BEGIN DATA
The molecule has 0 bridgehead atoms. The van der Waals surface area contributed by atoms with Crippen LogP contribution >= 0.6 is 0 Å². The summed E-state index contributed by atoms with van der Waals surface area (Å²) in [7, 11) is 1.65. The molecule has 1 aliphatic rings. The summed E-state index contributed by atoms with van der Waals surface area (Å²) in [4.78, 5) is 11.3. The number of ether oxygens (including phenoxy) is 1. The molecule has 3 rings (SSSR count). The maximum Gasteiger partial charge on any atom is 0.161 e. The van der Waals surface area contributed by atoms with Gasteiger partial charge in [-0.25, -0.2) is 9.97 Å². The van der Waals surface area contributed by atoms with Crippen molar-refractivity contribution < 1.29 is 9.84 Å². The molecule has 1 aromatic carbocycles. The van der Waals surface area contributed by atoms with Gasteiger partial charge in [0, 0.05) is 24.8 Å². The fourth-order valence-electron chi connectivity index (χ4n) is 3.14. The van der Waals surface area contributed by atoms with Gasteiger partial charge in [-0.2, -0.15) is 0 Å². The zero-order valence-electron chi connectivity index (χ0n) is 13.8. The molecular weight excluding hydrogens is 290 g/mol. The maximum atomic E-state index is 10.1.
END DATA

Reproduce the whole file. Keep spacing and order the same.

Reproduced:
The molecule has 0 bridgehead atoms. The van der Waals surface area contributed by atoms with Crippen LogP contribution >= 0.6 is 0 Å². The summed E-state index contributed by atoms with van der Waals surface area (Å²) in [7, 11) is 1.65. The molecule has 1 aliphatic rings. The summed E-state index contributed by atoms with van der Waals surface area (Å²) in [4.78, 5) is 11.3. The number of ether oxygens (including phenoxy) is 1. The molecule has 3 rings (SSSR count). The maximum Gasteiger partial charge on any atom is 0.161 e. The van der Waals surface area contributed by atoms with Gasteiger partial charge in [-0.25, -0.2) is 9.97 Å². The van der Waals surface area contributed by atoms with Crippen molar-refractivity contribution < 1.29 is 9.84 Å². The molecule has 1 aromatic carbocycles. The van der Waals surface area contributed by atoms with Gasteiger partial charge in [0, 0.05) is 24.8 Å². The fourth-order valence-electron chi connectivity index (χ4n) is 3.14. The van der Waals surface area contributed by atoms with Gasteiger partial charge in [-0.2, -0.15) is 0 Å². The zero-order valence-electron chi connectivity index (χ0n) is 13.8. The molecular weight excluding hydrogens is 290 g/mol. The maximum atomic E-state index is 10.1.